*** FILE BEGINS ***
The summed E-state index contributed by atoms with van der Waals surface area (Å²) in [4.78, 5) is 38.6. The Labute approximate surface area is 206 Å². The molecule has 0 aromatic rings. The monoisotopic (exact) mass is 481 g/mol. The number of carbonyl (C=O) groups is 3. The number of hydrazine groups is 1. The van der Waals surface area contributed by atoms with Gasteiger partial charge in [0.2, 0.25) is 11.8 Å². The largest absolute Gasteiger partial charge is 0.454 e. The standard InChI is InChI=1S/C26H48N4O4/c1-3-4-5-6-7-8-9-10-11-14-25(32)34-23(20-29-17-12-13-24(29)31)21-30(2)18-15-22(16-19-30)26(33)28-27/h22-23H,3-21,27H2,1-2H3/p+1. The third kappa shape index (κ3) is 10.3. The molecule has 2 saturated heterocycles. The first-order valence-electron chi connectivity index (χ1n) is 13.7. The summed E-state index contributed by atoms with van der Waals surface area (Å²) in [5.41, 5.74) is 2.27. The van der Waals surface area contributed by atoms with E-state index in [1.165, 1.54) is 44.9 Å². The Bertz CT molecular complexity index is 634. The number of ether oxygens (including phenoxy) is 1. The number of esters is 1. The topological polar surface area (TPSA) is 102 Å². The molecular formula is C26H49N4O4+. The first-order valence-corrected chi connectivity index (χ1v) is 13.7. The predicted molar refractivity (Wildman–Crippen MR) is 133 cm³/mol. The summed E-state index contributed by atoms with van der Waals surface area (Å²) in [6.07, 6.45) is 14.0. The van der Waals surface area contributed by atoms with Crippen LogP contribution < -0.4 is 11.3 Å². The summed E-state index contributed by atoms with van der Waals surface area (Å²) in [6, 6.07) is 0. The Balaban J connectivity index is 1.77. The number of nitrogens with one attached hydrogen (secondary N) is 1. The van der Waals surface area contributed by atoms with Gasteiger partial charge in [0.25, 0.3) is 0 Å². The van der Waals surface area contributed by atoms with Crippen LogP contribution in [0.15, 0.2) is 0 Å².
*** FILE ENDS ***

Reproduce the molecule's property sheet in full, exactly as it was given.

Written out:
The summed E-state index contributed by atoms with van der Waals surface area (Å²) in [4.78, 5) is 38.6. The Labute approximate surface area is 206 Å². The molecule has 0 aromatic rings. The monoisotopic (exact) mass is 481 g/mol. The number of carbonyl (C=O) groups is 3. The number of hydrazine groups is 1. The van der Waals surface area contributed by atoms with Gasteiger partial charge in [0.2, 0.25) is 11.8 Å². The largest absolute Gasteiger partial charge is 0.454 e. The standard InChI is InChI=1S/C26H48N4O4/c1-3-4-5-6-7-8-9-10-11-14-25(32)34-23(20-29-17-12-13-24(29)31)21-30(2)18-15-22(16-19-30)26(33)28-27/h22-23H,3-21,27H2,1-2H3/p+1. The third kappa shape index (κ3) is 10.3. The molecule has 2 saturated heterocycles. The first-order valence-electron chi connectivity index (χ1n) is 13.7. The summed E-state index contributed by atoms with van der Waals surface area (Å²) in [5.41, 5.74) is 2.27. The van der Waals surface area contributed by atoms with E-state index in [1.165, 1.54) is 44.9 Å². The Bertz CT molecular complexity index is 634. The number of ether oxygens (including phenoxy) is 1. The number of esters is 1. The topological polar surface area (TPSA) is 102 Å². The molecular formula is C26H49N4O4+. The first-order valence-corrected chi connectivity index (χ1v) is 13.7. The predicted molar refractivity (Wildman–Crippen MR) is 133 cm³/mol. The summed E-state index contributed by atoms with van der Waals surface area (Å²) in [6.07, 6.45) is 14.0. The van der Waals surface area contributed by atoms with Crippen LogP contribution < -0.4 is 11.3 Å². The summed E-state index contributed by atoms with van der Waals surface area (Å²) in [6, 6.07) is 0. The Balaban J connectivity index is 1.77. The number of nitrogens with one attached hydrogen (secondary N) is 1. The van der Waals surface area contributed by atoms with Gasteiger partial charge in [0.25, 0.3) is 0 Å². The van der Waals surface area contributed by atoms with Crippen LogP contribution in [0.15, 0.2) is 0 Å².